Traditions of Mapuche
Traditions of Mapuche

Traditions of Mapuche

Women in the community usually get married by the time they are 20 years old and they are not considered adult until then. Women have no voice in the reservation legislative issues. Their children perform a ton of chores though. The girls do the work around the house, whereas the boys do the rest, just like the adults. The girls are usually watched by their mothers while they do the housework. However, they do not make any decisions on their own.

For the first six or nine years the Mapuche are monolingual and only after that they start learning Spanish.

The families usually have many children. If a wife can’t have kids, her husband is allowed to leave her. In many cases though he doesn’t do that due to various reasons – or he loves her, or considers too beautiful to give up on. Instead, the husband usually takes additional wives who can give him kids.

The courtship involves all of the notions of virtue, honor, love, beauty and so on. The man of Mapuche can have sexual relationship whenever they please, though they will have to do some explaining if case their wife finds out. When that happens, their wives sexually torture them – it is definitely not a pretty sight. The marriage has to be always approved by the chief. Men are trying to marry ladies from the neighboring reservations in order to avoid incest.

Mapuche marriage is very simple. The groom has to steal the bride from her land, while she is showing some resistance, after that they can get married. The families from both sides then meet and discuss the price of the bride and make necessary wedding arrangements. The wedding ceremony is usually performed on the land of bride’s family. The other family is supposed to bring food, gifts and an animal, killed specifically for the event. Then the celebration is moved to the groom’s land where it lasts even longer. Couple days later it goes back to her land to bring more animals and gifts.

 

The newlyweds start their married life usually at the man’s land. The woman is often times criticized and henpecked by the new mother-in-law and unmarried sisters-in-law.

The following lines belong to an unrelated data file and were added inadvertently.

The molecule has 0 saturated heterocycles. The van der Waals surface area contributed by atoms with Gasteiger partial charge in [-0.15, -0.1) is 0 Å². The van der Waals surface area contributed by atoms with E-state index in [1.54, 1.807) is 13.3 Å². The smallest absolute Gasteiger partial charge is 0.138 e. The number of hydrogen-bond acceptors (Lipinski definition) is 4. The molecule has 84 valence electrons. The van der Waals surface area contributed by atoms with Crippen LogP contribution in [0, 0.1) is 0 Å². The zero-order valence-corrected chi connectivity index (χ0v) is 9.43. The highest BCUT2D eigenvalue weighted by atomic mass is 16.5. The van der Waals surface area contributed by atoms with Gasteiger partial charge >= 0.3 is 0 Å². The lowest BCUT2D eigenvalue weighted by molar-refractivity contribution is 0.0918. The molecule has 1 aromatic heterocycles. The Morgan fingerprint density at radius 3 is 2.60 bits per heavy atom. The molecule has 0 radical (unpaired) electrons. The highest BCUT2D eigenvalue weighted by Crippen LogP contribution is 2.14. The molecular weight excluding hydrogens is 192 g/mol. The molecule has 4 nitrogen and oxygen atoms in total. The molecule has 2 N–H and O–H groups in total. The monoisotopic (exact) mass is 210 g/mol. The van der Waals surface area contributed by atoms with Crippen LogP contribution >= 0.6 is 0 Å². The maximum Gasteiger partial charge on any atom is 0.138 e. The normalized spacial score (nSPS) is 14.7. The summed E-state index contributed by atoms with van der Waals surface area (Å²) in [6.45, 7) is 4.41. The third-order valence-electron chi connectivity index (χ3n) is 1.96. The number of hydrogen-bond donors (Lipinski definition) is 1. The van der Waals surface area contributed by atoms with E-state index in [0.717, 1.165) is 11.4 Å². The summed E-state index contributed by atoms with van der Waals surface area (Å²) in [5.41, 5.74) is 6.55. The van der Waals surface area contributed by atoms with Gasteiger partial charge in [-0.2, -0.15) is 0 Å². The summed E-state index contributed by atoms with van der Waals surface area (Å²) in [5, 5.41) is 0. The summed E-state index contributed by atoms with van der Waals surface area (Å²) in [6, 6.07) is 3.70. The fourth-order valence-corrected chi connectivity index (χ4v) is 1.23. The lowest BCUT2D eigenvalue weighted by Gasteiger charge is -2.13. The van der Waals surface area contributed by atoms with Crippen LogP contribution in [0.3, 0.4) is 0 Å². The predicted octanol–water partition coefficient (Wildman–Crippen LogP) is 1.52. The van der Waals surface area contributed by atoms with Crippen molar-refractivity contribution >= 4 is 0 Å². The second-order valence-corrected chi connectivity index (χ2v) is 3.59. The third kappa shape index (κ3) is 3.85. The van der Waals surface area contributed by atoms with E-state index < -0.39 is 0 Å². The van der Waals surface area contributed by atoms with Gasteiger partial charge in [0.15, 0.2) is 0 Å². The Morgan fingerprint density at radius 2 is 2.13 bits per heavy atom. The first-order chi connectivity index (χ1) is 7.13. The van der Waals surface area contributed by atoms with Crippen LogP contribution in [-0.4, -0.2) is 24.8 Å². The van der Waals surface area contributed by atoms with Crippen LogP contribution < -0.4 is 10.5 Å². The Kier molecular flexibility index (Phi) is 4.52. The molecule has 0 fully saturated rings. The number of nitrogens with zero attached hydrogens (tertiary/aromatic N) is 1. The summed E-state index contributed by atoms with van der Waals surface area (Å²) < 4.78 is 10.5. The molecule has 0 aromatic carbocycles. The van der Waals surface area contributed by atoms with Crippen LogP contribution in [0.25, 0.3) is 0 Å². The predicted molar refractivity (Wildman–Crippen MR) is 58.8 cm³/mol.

Only when she delivers her first child she starts to gain some power. She gains even more power when her mother-in-law passes away. The first wife manages the household and controls other wives. The more children woman has, the bigger power and status she gains in the family and in the community.

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If the woman has a daughter, the child is welcomed, but if she delivers a boy, it is greatly celebrated. At the same time, there is no tenderness upon the expecting mothers in this culture. The children are expected to bring the comfort in the old age for the parents and propitiate their spirits after death. Only men are worshiped and remembered after death though, due to the fact that it is women who leave their land.

 

There is no such thing as a divorce in the community. The closest procedure is a separation without any intention to reunite.

 

Mapuche people, who are not married, usually end up in the city. Men usually are obligated to serve in the army for four years. If they decide to stay, they end up working as manual labourers or in the police. Women usually end up working on the factory, as servers or prostitutes.

 

Few months ago my husband and I took a trip to South America. In particular, we went to Argentina to explore the world of Latin America. We visited many little towns as well as dedicated a couple of days to the big and gorgeous Buenos Aires.

Few months ago my husband and I took a trip to South America. In particular, we went to Argentina to explore the world of Latin America. We visited many little towns as well as dedicated a couple of days to the big and gorgeous Buenos Aires.

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